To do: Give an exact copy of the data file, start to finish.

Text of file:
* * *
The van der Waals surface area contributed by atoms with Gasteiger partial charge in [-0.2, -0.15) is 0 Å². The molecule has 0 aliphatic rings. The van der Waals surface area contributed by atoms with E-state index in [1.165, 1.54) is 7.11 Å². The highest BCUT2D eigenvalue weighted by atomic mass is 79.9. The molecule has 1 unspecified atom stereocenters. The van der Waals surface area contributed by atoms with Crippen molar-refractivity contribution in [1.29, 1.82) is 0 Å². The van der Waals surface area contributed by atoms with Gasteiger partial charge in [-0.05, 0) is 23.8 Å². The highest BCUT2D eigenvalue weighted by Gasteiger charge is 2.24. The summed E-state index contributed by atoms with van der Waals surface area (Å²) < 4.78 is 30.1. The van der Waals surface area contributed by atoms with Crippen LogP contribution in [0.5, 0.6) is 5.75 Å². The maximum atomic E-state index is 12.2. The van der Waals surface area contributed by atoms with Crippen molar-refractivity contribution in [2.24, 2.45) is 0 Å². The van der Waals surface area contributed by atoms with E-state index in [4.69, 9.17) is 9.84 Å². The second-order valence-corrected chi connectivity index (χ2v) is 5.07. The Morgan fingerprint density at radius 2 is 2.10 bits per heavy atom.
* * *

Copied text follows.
The van der Waals surface area contributed by atoms with Gasteiger partial charge in [-0.2, -0.15) is 0 Å². The molecule has 0 aliphatic rings. The van der Waals surface area contributed by atoms with E-state index in [1.165, 1.54) is 7.11 Å². The highest BCUT2D eigenvalue weighted by atomic mass is 79.9. The molecule has 1 unspecified atom stereocenters. The van der Waals surface area contributed by atoms with Crippen molar-refractivity contribution in [1.29, 1.82) is 0 Å². The van der Waals surface area contributed by atoms with Gasteiger partial charge in [-0.05, 0) is 23.8 Å². The highest BCUT2D eigenvalue weighted by Gasteiger charge is 2.24. The summed E-state index contributed by atoms with van der Waals surface area (Å²) < 4.78 is 30.1. The van der Waals surface area contributed by atoms with Crippen LogP contribution in [0.5, 0.6) is 5.75 Å². The maximum atomic E-state index is 12.2. The van der Waals surface area contributed by atoms with Crippen molar-refractivity contribution in [2.24, 2.45) is 0 Å². The van der Waals surface area contributed by atoms with E-state index in [4.69, 9.17) is 9.84 Å². The second-order valence-corrected chi connectivity index (χ2v) is 5.07. The Morgan fingerprint density at radius 2 is 2.10 bits per heavy atom.